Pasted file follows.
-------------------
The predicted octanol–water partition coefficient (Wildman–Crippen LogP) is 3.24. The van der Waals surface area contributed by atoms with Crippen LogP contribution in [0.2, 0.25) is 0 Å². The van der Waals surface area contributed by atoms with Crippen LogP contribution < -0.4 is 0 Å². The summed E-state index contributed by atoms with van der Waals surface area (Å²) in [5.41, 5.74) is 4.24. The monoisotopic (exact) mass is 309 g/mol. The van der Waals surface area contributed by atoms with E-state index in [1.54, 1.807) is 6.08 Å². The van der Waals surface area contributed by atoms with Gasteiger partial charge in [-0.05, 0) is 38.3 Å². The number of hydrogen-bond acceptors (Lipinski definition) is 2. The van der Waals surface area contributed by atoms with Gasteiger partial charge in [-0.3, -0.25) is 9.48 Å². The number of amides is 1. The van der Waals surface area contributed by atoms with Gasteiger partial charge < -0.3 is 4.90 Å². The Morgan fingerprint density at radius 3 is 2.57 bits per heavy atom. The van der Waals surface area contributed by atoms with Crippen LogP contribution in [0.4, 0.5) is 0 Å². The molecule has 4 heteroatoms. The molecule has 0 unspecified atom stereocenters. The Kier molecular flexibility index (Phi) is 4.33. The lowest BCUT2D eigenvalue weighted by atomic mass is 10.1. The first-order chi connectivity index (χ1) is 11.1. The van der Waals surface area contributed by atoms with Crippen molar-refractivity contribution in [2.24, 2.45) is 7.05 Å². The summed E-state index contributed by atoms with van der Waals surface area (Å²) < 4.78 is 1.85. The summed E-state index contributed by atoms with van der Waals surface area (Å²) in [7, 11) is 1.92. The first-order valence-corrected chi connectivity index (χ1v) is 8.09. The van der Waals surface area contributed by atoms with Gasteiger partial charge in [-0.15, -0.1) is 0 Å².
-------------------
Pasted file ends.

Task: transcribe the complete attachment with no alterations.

The predicted octanol–water partition coefficient (Wildman–Crippen LogP) is 3.24. The van der Waals surface area contributed by atoms with Crippen LogP contribution in [0.2, 0.25) is 0 Å². The van der Waals surface area contributed by atoms with Crippen LogP contribution < -0.4 is 0 Å². The summed E-state index contributed by atoms with van der Waals surface area (Å²) in [5.41, 5.74) is 4.24. The monoisotopic (exact) mass is 309 g/mol. The van der Waals surface area contributed by atoms with E-state index in [1.54, 1.807) is 6.08 Å². The van der Waals surface area contributed by atoms with Gasteiger partial charge in [-0.05, 0) is 38.3 Å². The number of hydrogen-bond acceptors (Lipinski definition) is 2. The van der Waals surface area contributed by atoms with Gasteiger partial charge in [-0.3, -0.25) is 9.48 Å². The number of amides is 1. The van der Waals surface area contributed by atoms with Gasteiger partial charge < -0.3 is 4.90 Å². The Morgan fingerprint density at radius 3 is 2.57 bits per heavy atom. The van der Waals surface area contributed by atoms with Crippen LogP contribution in [0.4, 0.5) is 0 Å². The molecule has 4 heteroatoms. The molecule has 0 unspecified atom stereocenters. The Kier molecular flexibility index (Phi) is 4.33. The lowest BCUT2D eigenvalue weighted by atomic mass is 10.1. The first-order chi connectivity index (χ1) is 11.1. The van der Waals surface area contributed by atoms with Crippen molar-refractivity contribution in [2.24, 2.45) is 7.05 Å². The summed E-state index contributed by atoms with van der Waals surface area (Å²) < 4.78 is 1.85. The summed E-state index contributed by atoms with van der Waals surface area (Å²) in [7, 11) is 1.92. The first-order valence-corrected chi connectivity index (χ1v) is 8.09. The van der Waals surface area contributed by atoms with Gasteiger partial charge in [-0.15, -0.1) is 0 Å².